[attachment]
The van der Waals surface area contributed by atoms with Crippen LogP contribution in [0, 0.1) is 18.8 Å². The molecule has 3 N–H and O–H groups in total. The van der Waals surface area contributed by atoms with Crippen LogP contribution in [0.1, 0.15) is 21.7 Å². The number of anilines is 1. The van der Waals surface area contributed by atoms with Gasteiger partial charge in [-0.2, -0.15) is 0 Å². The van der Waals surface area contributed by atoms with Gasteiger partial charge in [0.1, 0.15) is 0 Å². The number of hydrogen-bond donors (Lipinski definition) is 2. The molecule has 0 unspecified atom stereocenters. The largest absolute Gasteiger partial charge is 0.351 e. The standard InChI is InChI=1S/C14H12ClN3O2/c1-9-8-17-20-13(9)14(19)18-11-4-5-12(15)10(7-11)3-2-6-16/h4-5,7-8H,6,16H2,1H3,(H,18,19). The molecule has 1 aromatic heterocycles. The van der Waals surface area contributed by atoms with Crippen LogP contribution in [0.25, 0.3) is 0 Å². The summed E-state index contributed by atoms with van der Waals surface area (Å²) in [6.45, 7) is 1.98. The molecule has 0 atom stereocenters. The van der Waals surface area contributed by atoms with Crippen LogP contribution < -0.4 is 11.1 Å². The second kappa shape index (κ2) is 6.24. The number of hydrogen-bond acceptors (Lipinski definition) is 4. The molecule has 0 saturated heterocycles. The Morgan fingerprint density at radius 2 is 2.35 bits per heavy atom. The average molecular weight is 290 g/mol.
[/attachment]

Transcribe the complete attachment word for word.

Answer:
The van der Waals surface area contributed by atoms with Crippen LogP contribution in [0, 0.1) is 18.8 Å². The molecule has 3 N–H and O–H groups in total. The van der Waals surface area contributed by atoms with Crippen LogP contribution in [0.1, 0.15) is 21.7 Å². The number of anilines is 1. The van der Waals surface area contributed by atoms with Gasteiger partial charge in [-0.2, -0.15) is 0 Å². The van der Waals surface area contributed by atoms with Gasteiger partial charge in [0.1, 0.15) is 0 Å². The number of hydrogen-bond donors (Lipinski definition) is 2. The molecule has 0 unspecified atom stereocenters. The largest absolute Gasteiger partial charge is 0.351 e. The standard InChI is InChI=1S/C14H12ClN3O2/c1-9-8-17-20-13(9)14(19)18-11-4-5-12(15)10(7-11)3-2-6-16/h4-5,7-8H,6,16H2,1H3,(H,18,19). The molecule has 1 aromatic heterocycles. The van der Waals surface area contributed by atoms with Crippen LogP contribution in [0.25, 0.3) is 0 Å². The summed E-state index contributed by atoms with van der Waals surface area (Å²) in [6.45, 7) is 1.98. The molecule has 0 atom stereocenters. The van der Waals surface area contributed by atoms with Crippen LogP contribution < -0.4 is 11.1 Å². The second kappa shape index (κ2) is 6.24. The number of hydrogen-bond acceptors (Lipinski definition) is 4. The molecule has 0 saturated heterocycles. The Morgan fingerprint density at radius 2 is 2.35 bits per heavy atom. The average molecular weight is 290 g/mol.